High blood pressure and raised cholesterol frequently occur together as a result of metabolic syndrome. If you have a raised cholesterol and wish to lower it using non-drug approaches, many supplements can help, including plant sterols, beta glucans, Bergamot orange, garlic, lycopene and red yeast rice extracts.
If you are taking a statin and it is not working as well as your doctor would like, these supplements can usually be taken together with the statin, to boost its effects, as they work through different mechanisms. However, do get the permission of your doctor before taking any supplement if you are on any prescribed medications.
Contents Of This Article
Plant sterols and cholesterol
Plant sterols block the absorption of cholesterol in the intestines without being significantly absorbed themselves. This reduces the amount of dietary cholesterol you absorb, and also blocks the reabsorption of cholesterol secreted into the intestines from your liver, via the bile duct. As its absorption is blocked, most cholesterol is voided, along with most of the plant sterols. Following a plant-based diet which is naturally rich in sterols can lower levels of LDL-cholesterol by around 12%.
Plant sterols and the closely related stanols are added to some fortified foods such as spreads and yogurts to help lower cholesterol levels. Plant sterol supplements are also available and are so effective that, within the EU, there are authorised health claims that:
- a daily intake of 1.5g to 2.4g plant sterols lowers cholesterol levels by 7% to 10%
- a daily intake of 2.5g to 3g per day lowers cholesterol levels by 10% to 12%
According to a study in the American Journal of Clinical Nutrition a healthy diet can provide a moderate plant sterol intake of 459mg per day, so supplements are needed to provide the doses on which health claims are based.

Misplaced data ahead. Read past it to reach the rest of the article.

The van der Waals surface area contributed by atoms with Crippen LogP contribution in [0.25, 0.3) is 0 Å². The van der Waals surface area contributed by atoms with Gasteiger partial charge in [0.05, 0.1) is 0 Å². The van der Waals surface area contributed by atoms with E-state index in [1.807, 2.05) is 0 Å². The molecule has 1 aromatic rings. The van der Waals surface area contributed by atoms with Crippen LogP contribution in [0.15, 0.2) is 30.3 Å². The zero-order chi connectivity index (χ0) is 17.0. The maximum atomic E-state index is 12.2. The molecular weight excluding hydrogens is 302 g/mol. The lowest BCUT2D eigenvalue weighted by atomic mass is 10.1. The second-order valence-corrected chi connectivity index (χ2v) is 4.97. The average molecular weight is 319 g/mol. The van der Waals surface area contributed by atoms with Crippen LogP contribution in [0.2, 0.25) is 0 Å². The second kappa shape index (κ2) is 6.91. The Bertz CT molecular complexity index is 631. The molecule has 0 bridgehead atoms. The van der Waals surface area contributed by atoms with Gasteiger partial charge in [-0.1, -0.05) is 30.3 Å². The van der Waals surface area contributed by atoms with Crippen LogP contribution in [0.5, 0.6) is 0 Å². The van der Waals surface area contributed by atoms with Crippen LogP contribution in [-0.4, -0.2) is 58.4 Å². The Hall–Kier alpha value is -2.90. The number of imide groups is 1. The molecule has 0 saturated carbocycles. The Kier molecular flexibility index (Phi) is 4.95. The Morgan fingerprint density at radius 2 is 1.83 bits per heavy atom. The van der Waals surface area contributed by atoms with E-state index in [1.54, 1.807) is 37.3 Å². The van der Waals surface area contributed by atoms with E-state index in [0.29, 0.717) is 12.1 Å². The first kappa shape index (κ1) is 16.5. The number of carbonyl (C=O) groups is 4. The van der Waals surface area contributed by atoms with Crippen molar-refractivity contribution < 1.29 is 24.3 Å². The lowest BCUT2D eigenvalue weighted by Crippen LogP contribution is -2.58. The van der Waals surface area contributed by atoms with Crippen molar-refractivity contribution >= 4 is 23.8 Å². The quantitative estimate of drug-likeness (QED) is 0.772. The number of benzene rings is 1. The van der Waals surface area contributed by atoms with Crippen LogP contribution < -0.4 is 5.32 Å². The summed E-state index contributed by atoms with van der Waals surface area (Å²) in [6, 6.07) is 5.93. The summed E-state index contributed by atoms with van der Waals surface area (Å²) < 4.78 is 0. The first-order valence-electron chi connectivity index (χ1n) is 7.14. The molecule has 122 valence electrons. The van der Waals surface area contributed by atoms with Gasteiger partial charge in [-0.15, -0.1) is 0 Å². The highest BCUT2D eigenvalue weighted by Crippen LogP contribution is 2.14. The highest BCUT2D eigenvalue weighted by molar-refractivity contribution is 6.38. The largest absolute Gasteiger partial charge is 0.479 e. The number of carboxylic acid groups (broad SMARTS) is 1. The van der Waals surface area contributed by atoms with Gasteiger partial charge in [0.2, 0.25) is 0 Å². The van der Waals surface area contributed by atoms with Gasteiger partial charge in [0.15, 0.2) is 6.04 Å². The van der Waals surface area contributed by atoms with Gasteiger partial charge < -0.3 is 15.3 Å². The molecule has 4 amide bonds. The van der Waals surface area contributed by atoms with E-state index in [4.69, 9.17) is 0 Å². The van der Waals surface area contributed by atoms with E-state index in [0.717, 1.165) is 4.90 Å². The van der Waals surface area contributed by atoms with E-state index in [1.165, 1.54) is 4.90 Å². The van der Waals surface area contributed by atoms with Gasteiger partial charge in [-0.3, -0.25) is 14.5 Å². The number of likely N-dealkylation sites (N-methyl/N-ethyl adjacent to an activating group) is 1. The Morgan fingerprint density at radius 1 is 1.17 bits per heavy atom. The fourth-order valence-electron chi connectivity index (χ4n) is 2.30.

Plant sterols can be combined with statin therapy to lower cholesterol levels even further. One study found that adding plant sterols to statin medication was more effective than doubling the statin dose.
Significant improvements in cholesterol balance are usually seen quickly, with 2 to 3 weeks.
Beta glucans and cholesterol
Oats and barley contain a type of soluble fibre, called beta glucans that have a direct effect on the liver to lower cholesterol production by increasing cholesterol conversion to bile acids. Beta glucans also reduce cholesterol absorption. Overall, A daily intake of at least 3g oat beta glucan can lower total cholesterol and LDL-cholesterol by 5% to 10%.
Bergamot and cholesterol
Bergamot orange contains antioxidant polyphenols which block the absorption of cholesterol from the intestines. One study compared the effect of bergamot extracts against a statin. After 30 days treatment, total cholesterol levels fell by 31% in those just bergamot extracts, compared with a 30% reduction in those taking a low dose statin. A combination of low dose statin plus bergamot reduced cholesterol levels by 37% – equivalent to increasing the statin to a high dose. Cholesterol balance also improved, with ‘good’ HDL-cholesterol increasing and ‘bad’ non-HDL cholesterol falling. No significant changes occurred with placebo.
Lycopene and cholesterol
Lycopene is the red, carotenoid pigment which gives tomatoes their vibrant colour. Taking lycopene at a dose of at least 25mg per daily can reduce LDL-cholesterol by 10%. Lycopene also has beneficial effects on blood pressure.
Garlic and cholesterol
Garlic provides a powerful antioxidant, allicin, which lowers cholesterol production in the liver. Garlic extracts can lower total and LDL-cholesterol by 10% after two months treatment.
Red yeast rice and cholesterol
Red yeast rice is produced when rice is fermented by the yeast, Monascus purpureus. This yeast produces a substance called monacolin K which is chemically identical to the cholesterol-lowering drug, lovastatin. This acts on the liver to suppress an enzyme (HMG-CoA) which is vital for cholesterol synthesis. Red yeast rice extracts often have monacolin K removed to make them legal as food supplements, but other components present also have a cholesterol-lowering action.
Studies which compare red yeast rice extracts with statins suggest they produce similar results.
The EU has authorised a health claim that red yeast rice supplying 10mg of monacolin K per day contributes to the maintenance of normal blood cholesterol levels. However, some countries consider red yeast rice is a medicine unless its monocolin K is removed.
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